A recent survey of more than 7,500 respondents from childcare centers across the country found worker shortages in nearly every state. The lack of child care workers is creating a ripple effect in the overall economy, keeping parents out of jobs as daycare centers take in fewer children.

The Early Childhood Access Consortium for Equity Program is funded by a federal investment of $200 million for the state of Illinois.

Eligible students, who are current or former early education professionals, or paraprofessionals with associate degrees from Illinois community colleges, can apply for scholarships from the Illinois Student Assistance Commission to cover tuition and fees.

“The benefit to obtaining this degree for them would be that it would number one hopefully increase their salary and number two increase their rating or ranking of the child care center where they work,” said Lynda Ransdell, dean of the Northern Illinois University College of Health and Human Services.

NIU has pledged to enroll at least 160 new students in the program, and Ransdell said thus far, the response has been good.

Earlier this month, the Illinois Department of Human Services announced that $300 million in new relief grants will be made available to child care providers across the state to help recruit and retain workers. That brings the state’s child care pandemic relief grant total to more than $1 billion since the pandemic began.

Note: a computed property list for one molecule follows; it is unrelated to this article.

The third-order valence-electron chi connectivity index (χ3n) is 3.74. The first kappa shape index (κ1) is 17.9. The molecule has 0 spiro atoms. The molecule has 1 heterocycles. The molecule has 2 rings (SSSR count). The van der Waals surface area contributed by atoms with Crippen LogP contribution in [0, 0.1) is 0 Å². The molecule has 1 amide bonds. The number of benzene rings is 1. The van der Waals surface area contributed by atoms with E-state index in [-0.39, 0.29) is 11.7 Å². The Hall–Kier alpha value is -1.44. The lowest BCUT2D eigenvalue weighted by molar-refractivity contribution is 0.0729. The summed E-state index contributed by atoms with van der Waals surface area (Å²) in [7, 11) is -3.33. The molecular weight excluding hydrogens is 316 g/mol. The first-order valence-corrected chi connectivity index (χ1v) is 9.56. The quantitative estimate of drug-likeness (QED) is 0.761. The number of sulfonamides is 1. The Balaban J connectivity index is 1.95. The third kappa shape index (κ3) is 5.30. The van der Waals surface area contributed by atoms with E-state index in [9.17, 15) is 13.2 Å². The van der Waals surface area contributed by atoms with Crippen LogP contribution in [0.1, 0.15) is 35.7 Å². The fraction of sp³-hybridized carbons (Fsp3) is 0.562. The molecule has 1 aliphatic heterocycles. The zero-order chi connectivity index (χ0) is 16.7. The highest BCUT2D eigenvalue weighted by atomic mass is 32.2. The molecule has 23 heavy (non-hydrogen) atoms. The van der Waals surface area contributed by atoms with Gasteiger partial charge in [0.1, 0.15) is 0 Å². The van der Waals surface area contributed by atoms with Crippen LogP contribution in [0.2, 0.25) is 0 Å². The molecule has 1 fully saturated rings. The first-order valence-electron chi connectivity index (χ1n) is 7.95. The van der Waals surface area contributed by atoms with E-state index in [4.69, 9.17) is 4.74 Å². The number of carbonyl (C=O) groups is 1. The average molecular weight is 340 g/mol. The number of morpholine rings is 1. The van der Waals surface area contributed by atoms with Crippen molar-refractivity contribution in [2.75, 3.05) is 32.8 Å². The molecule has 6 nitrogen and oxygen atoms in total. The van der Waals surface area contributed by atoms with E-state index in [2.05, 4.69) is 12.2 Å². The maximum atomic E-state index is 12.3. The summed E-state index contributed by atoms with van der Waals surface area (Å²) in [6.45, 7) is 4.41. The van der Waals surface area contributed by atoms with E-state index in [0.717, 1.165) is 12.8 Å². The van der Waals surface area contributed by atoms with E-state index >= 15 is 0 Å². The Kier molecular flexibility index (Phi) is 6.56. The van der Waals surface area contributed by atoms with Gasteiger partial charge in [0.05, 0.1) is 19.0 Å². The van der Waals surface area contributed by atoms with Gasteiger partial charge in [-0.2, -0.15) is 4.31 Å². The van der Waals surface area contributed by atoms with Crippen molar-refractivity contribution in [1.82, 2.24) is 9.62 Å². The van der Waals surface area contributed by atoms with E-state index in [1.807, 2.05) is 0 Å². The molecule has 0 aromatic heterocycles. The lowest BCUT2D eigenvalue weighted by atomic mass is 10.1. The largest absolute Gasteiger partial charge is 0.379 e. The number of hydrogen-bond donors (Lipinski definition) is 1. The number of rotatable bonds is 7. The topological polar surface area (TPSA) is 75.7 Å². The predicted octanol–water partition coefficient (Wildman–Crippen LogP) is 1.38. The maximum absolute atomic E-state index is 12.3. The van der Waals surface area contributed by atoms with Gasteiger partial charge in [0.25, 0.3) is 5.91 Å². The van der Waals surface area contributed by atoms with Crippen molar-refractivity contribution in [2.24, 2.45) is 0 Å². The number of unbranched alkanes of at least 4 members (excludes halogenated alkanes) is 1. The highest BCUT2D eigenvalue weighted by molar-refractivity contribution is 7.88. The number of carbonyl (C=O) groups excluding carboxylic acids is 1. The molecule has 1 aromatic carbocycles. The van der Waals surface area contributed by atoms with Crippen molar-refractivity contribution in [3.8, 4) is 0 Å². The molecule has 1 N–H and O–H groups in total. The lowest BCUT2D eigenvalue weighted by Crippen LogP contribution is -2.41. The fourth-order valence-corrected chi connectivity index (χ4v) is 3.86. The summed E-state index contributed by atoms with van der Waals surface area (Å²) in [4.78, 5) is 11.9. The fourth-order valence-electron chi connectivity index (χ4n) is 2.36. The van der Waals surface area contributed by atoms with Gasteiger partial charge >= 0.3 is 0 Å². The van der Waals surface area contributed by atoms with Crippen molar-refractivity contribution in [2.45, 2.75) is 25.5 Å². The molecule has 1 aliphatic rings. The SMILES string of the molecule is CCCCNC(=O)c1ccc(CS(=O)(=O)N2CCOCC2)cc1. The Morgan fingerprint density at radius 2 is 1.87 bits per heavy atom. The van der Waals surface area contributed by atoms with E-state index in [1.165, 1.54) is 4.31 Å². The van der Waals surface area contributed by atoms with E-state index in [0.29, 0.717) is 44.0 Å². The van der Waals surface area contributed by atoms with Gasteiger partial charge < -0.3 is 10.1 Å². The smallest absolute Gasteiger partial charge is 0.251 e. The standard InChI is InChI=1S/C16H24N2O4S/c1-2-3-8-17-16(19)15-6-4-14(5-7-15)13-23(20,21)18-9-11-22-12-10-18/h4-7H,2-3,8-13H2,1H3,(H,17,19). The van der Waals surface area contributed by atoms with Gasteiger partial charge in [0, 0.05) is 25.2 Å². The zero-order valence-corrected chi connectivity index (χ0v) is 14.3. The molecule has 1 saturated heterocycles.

To help recruit and retain staff, at least 50% of the grants must be invested in new personnel and workforce initiatives, with a focus on increasing compensation and benefits.

The funding will support child care providers with about $25,000 per classroom per year, child care group homes with $15,000 per year, and child care homes with about $10,000 per year.

Affordability for child care is also an issue for parents. President Joe Biden has pledged to limit child care costs with the passage of his social spending and climate plan, but a new study suggests that millions of middle-class families could see their expenses increase.

The study, authored by Casey Mulligan, a University of Chicago professor, shows that child care costs could increase by up to 102% for some Americans under the plan, which would cap child care costs at no more than 7% of parents’ income for those earning their state’s median income.

Originally published by The Center Square. Republished with permission.